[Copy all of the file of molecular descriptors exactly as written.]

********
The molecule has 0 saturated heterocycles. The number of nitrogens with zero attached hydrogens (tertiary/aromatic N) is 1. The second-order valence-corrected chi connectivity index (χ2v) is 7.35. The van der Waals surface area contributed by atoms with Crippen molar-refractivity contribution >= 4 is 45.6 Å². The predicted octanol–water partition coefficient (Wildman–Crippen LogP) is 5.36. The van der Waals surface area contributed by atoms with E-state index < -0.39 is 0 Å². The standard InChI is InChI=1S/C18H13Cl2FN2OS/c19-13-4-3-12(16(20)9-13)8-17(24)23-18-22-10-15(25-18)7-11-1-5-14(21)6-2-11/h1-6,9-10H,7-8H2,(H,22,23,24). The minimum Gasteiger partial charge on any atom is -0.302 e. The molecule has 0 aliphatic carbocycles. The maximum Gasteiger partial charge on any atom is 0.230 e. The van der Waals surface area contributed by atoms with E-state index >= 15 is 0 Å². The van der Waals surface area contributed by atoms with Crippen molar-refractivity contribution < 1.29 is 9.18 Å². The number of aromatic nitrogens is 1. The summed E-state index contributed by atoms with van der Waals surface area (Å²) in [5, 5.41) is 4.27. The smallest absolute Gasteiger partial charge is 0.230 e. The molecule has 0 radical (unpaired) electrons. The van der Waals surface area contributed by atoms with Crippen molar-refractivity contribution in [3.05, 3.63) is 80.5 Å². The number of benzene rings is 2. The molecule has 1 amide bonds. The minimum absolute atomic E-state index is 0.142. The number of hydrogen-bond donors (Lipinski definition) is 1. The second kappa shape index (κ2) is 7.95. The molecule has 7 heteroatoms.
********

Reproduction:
The molecule has 0 saturated heterocycles. The number of nitrogens with zero attached hydrogens (tertiary/aromatic N) is 1. The second-order valence-corrected chi connectivity index (χ2v) is 7.35. The van der Waals surface area contributed by atoms with Crippen molar-refractivity contribution >= 4 is 45.6 Å². The predicted octanol–water partition coefficient (Wildman–Crippen LogP) is 5.36. The van der Waals surface area contributed by atoms with E-state index < -0.39 is 0 Å². The standard InChI is InChI=1S/C18H13Cl2FN2OS/c19-13-4-3-12(16(20)9-13)8-17(24)23-18-22-10-15(25-18)7-11-1-5-14(21)6-2-11/h1-6,9-10H,7-8H2,(H,22,23,24). The minimum Gasteiger partial charge on any atom is -0.302 e. The molecule has 0 aliphatic carbocycles. The maximum Gasteiger partial charge on any atom is 0.230 e. The van der Waals surface area contributed by atoms with E-state index >= 15 is 0 Å². The van der Waals surface area contributed by atoms with Crippen molar-refractivity contribution < 1.29 is 9.18 Å². The number of aromatic nitrogens is 1. The summed E-state index contributed by atoms with van der Waals surface area (Å²) in [5, 5.41) is 4.27. The smallest absolute Gasteiger partial charge is 0.230 e. The molecule has 0 radical (unpaired) electrons. The van der Waals surface area contributed by atoms with Crippen molar-refractivity contribution in [3.05, 3.63) is 80.5 Å². The number of benzene rings is 2. The molecule has 1 amide bonds. The minimum absolute atomic E-state index is 0.142. The number of hydrogen-bond donors (Lipinski definition) is 1. The second kappa shape index (κ2) is 7.95. The molecule has 7 heteroatoms.